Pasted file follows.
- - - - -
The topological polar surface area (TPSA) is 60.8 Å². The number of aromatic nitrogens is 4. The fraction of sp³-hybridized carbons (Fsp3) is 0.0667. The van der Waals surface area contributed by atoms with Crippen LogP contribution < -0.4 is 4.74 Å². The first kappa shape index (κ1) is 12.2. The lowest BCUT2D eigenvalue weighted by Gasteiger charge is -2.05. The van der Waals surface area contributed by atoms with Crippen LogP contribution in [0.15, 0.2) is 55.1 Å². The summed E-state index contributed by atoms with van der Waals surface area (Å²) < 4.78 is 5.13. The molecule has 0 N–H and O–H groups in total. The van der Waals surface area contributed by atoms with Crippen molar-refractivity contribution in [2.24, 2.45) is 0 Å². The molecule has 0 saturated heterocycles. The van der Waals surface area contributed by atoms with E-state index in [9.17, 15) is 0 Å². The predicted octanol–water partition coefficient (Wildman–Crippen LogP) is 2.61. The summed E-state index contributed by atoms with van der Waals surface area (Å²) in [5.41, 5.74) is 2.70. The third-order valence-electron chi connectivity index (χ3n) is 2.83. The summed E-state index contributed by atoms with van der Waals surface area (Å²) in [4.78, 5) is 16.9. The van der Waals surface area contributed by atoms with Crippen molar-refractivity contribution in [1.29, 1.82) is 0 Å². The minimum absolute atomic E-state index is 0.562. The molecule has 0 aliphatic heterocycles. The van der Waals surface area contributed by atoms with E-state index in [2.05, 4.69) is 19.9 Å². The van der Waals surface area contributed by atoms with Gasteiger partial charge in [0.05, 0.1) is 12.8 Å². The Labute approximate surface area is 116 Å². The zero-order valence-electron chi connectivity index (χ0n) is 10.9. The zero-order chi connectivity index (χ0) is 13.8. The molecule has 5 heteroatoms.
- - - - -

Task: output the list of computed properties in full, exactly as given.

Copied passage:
The topological polar surface area (TPSA) is 60.8 Å². The number of aromatic nitrogens is 4. The fraction of sp³-hybridized carbons (Fsp3) is 0.0667. The van der Waals surface area contributed by atoms with Crippen LogP contribution < -0.4 is 4.74 Å². The first kappa shape index (κ1) is 12.2. The lowest BCUT2D eigenvalue weighted by Gasteiger charge is -2.05. The van der Waals surface area contributed by atoms with Crippen LogP contribution in [0.15, 0.2) is 55.1 Å². The summed E-state index contributed by atoms with van der Waals surface area (Å²) < 4.78 is 5.13. The molecule has 0 N–H and O–H groups in total. The van der Waals surface area contributed by atoms with Crippen molar-refractivity contribution in [2.24, 2.45) is 0 Å². The molecule has 0 saturated heterocycles. The van der Waals surface area contributed by atoms with E-state index in [9.17, 15) is 0 Å². The predicted octanol–water partition coefficient (Wildman–Crippen LogP) is 2.61. The summed E-state index contributed by atoms with van der Waals surface area (Å²) in [5.41, 5.74) is 2.70. The third-order valence-electron chi connectivity index (χ3n) is 2.83. The summed E-state index contributed by atoms with van der Waals surface area (Å²) in [4.78, 5) is 16.9. The van der Waals surface area contributed by atoms with Crippen molar-refractivity contribution in [1.29, 1.82) is 0 Å². The minimum absolute atomic E-state index is 0.562. The molecule has 0 aliphatic heterocycles. The van der Waals surface area contributed by atoms with E-state index in [2.05, 4.69) is 19.9 Å². The van der Waals surface area contributed by atoms with Gasteiger partial charge in [0.05, 0.1) is 12.8 Å². The Labute approximate surface area is 116 Å². The zero-order valence-electron chi connectivity index (χ0n) is 10.9. The zero-order chi connectivity index (χ0) is 13.8. The molecule has 5 heteroatoms.